Re: Mixing OO and DB
Date: Sat, 01 Mar 2008 10:20:26 -0500
Eric <eric_at_deptj.demon.co.uk> writes:
> On 2008-02-29, Patrick May <pjm_at_spe.com> wrote: >> Eric <eric_at_deptj.demon.co.uk> writes: >>> On 2008-02-29, Patrick May <pjm_at_spe.com> wrote:
>>>> frebe <frebe73_at_gmail.com> writes:
>>>>>> Typically, once a core set of objects have been instantiated,
>>>>>> access to related objects is via reference rather than
>>>>>> repeated, explicit database access.
>>>>> And obviously introducing synchronization issues...
>>>> You are assuming that the database is always the system of
>>>> record and that the system is data-centric. Those assumptions
>>>> are not always valid so your "obvious" synchronization issues do
>>>> not occur. There are more ways of building large scale
>>>> distributed systems than are dreamt of in your RDBMS.
>>> >>> So what is the system of record? >> >> For some systems I've worked on recently, it has been a highly >> distributed shared memory holding a disjoint object graph. > > With no persistence or backup? The nodes of the distributed shared memory are backed upsynchronously to other nodes. The number of backup nodes is configurable to achieve whatever level of reliability needed. Disaster recovery is supported by a similar mechanism optimized for replication over a WAN.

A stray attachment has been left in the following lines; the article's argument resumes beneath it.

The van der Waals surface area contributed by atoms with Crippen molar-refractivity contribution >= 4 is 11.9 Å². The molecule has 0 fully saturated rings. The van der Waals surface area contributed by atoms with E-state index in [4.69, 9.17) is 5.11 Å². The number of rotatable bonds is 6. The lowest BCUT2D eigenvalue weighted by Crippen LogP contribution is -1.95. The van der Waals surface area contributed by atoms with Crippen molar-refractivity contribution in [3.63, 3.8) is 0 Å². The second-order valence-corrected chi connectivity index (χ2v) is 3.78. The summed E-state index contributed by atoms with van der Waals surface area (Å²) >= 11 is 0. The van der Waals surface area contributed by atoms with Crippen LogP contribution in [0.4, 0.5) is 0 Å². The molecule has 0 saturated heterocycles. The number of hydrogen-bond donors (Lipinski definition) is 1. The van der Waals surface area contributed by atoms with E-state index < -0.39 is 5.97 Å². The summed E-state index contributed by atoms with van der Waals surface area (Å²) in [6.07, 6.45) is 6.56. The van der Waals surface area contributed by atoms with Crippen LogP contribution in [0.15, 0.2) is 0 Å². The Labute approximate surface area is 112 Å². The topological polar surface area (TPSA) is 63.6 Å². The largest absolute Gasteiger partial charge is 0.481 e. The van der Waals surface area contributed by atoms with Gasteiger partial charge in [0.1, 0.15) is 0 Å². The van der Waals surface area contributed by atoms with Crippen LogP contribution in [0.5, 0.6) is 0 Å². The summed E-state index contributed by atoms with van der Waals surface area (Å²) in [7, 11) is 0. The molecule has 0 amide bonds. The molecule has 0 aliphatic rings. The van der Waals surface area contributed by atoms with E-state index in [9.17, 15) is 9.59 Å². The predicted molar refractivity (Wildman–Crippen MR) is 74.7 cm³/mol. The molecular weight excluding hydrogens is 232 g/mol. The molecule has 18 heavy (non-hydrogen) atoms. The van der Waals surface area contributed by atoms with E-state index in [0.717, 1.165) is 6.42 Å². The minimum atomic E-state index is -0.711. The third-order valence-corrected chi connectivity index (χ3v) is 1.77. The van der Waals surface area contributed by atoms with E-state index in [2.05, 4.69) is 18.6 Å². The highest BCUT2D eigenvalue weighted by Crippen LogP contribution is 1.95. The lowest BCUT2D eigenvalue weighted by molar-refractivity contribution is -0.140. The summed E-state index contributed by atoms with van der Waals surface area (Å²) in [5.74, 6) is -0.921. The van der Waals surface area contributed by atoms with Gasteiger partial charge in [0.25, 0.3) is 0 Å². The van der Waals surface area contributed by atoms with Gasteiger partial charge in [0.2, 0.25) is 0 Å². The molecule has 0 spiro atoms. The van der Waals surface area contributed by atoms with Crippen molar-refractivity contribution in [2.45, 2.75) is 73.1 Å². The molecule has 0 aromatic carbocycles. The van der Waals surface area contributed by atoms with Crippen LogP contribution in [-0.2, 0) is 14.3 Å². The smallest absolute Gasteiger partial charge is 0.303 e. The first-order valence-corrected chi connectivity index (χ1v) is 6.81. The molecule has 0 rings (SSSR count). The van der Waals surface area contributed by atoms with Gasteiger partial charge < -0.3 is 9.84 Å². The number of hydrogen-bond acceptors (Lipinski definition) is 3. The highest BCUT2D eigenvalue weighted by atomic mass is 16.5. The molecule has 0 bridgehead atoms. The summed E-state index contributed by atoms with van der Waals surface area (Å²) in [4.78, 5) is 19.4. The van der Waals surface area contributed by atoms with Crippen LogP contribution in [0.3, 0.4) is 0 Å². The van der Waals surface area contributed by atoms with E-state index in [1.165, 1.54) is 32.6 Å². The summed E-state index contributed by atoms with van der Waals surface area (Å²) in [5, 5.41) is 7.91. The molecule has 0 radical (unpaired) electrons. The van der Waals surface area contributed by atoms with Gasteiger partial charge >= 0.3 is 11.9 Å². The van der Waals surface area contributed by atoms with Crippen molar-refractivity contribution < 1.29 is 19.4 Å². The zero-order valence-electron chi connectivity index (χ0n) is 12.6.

Persistence is performed asynchronously, both to keep the database latency out of the critical path of the transaction and to take advantage of the faster performance of batch operations.
These systems are in the financial services and telco industries; extremely low latency and high throughput are essential.
S P Engineering, Inc. | Large scale, mission-critical, distributed OO
| systems design and implementation. pjm_at_spe.com | (C++, Java, Common Lisp, Jini, middleware, SOA)Received on Sat Mar 01 2008 - 16:20:26 CET